• Provide specific examples from the text
    • Using a graphic organizer, or simply using their notebooks, students record what they and the class discover.
    • Introduce the writing prompt:
      • What if Steinbeck and Charley were on their journey today and met you, what would you discuss? What would he learn about America, Americans, and life in your area of America by talking with you?
      • As homework or as a closing activity, have students brainstorm:
        • Themes, topics, and ideas they would discuss with Steinbeck.
        • hings Steinbeck would see, experience, or ask about
        • Focus on what Steinbeck is in search of: what is America, what does it mean to be American, what is life like in America
  • Day 2: Writing
    • Individually or with a partner, students will write their own dialogues with Steinbeck
      • Should include narration
      • Students can choose one style to emulate or can experiment with mixing different styles
      • Remember to focus on what Steinbeck is in search of: what is America, what does it mean to be American, what is life like in America?
  • Day 3: Presentation (optional)
    • Allow time for students to rehearse
    • Have students come to the front of the class and act out their dialogues
      • No need for props
      • See Reader's Theater for more details and suggestions
    • Consider allowing students to video record their performances/presentations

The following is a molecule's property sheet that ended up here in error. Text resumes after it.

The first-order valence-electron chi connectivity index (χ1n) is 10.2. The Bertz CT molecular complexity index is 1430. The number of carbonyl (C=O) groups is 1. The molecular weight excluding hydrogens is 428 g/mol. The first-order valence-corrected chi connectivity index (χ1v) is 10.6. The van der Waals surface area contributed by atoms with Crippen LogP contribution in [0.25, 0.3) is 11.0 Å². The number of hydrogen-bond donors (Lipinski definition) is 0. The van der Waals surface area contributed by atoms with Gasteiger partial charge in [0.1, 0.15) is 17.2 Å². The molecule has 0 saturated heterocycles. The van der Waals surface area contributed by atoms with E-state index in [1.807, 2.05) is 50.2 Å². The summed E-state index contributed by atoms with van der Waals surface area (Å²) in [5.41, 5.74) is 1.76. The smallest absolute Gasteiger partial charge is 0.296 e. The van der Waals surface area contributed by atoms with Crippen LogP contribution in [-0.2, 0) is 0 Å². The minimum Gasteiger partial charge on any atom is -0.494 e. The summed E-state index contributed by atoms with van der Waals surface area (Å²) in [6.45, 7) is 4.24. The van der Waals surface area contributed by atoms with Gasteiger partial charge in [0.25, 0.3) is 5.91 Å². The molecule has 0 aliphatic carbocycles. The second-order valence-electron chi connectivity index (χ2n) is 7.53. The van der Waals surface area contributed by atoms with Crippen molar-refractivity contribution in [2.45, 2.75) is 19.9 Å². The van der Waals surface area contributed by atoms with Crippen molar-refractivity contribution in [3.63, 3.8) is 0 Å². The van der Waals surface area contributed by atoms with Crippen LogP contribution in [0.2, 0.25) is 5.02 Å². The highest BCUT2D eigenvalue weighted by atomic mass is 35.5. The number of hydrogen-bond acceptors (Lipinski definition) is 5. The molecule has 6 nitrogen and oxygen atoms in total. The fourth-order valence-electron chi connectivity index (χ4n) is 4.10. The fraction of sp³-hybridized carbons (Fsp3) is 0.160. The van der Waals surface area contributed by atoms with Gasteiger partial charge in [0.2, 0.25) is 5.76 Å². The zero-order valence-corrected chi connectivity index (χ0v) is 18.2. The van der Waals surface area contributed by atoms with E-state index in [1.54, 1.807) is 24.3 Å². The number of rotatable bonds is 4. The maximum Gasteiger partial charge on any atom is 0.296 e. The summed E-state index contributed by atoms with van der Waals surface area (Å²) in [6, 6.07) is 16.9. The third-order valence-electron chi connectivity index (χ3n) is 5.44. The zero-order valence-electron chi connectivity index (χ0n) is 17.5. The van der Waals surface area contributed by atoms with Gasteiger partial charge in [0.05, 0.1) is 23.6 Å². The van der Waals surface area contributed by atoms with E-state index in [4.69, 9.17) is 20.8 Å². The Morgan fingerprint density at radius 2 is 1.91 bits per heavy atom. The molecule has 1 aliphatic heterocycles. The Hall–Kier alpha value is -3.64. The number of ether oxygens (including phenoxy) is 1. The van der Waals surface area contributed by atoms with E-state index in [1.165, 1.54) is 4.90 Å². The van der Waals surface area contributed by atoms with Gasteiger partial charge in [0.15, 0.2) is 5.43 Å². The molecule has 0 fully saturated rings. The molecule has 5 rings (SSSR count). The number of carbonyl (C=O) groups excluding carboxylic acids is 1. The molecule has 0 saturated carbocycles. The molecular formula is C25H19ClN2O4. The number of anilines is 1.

Post Activity/Takeaways/Follow-up

  • Post Activity
    • Students can spend some time critiquing (respectfully), in writing, each group’s adaptation and performance. This activity will satisfy evaluation writing requirements.
    • Students can also (in confidence and in writing to the teacher) critique the roles of their fellow group members in terms of participation, cooperation, level of enthusiasm, and so forth.
  • Takeaways
    • Students will improve their writing abilities by practicing different forms of dialogue.
    • By performing dialogue out loud, students will hear whether their writing flows well as effective dialogue should.
  • Follow-up
    • Students can compare and contrast the different ideas expressed in the dialogues of other students.

Assessment

  • Student work should be assessed based on grammatical and writing standards.
  • Did students answer the thematic questions of the activity, or did they venture off topic?

Standards Met

Common Core State Standards Met

  • Reading Standards for Literature 6-12
    • Key Ideas and Details: 1, 2
    • Craft and Structure: 4, 5, 6
  • Writing Standards: 6-12
    • Text Types and Purposes: 1, 2, 3
    • Production and Distribution of Writing: 4, 5, 6
    • Research to Build and Present Knowledge: 9
    • Range of Writing: 10
  • Speaking and Listening Standards: 6-12
    • Comprehension and Collaboration: 1, 3
    • Presentation of Knowledge and Ideas: 6
  • Language Standards: 6-12
    • Conventions of Standard English: 1, 2
    • Knowledge of Language: 3
    • Vocabulary Acquisition and Use: 4, 5
  • Reading Standards for Literacy in History/Social Studies: 6-12
    • Key Ideas and Details: 1, 2
    • Craft and Structure: 4, 5, 6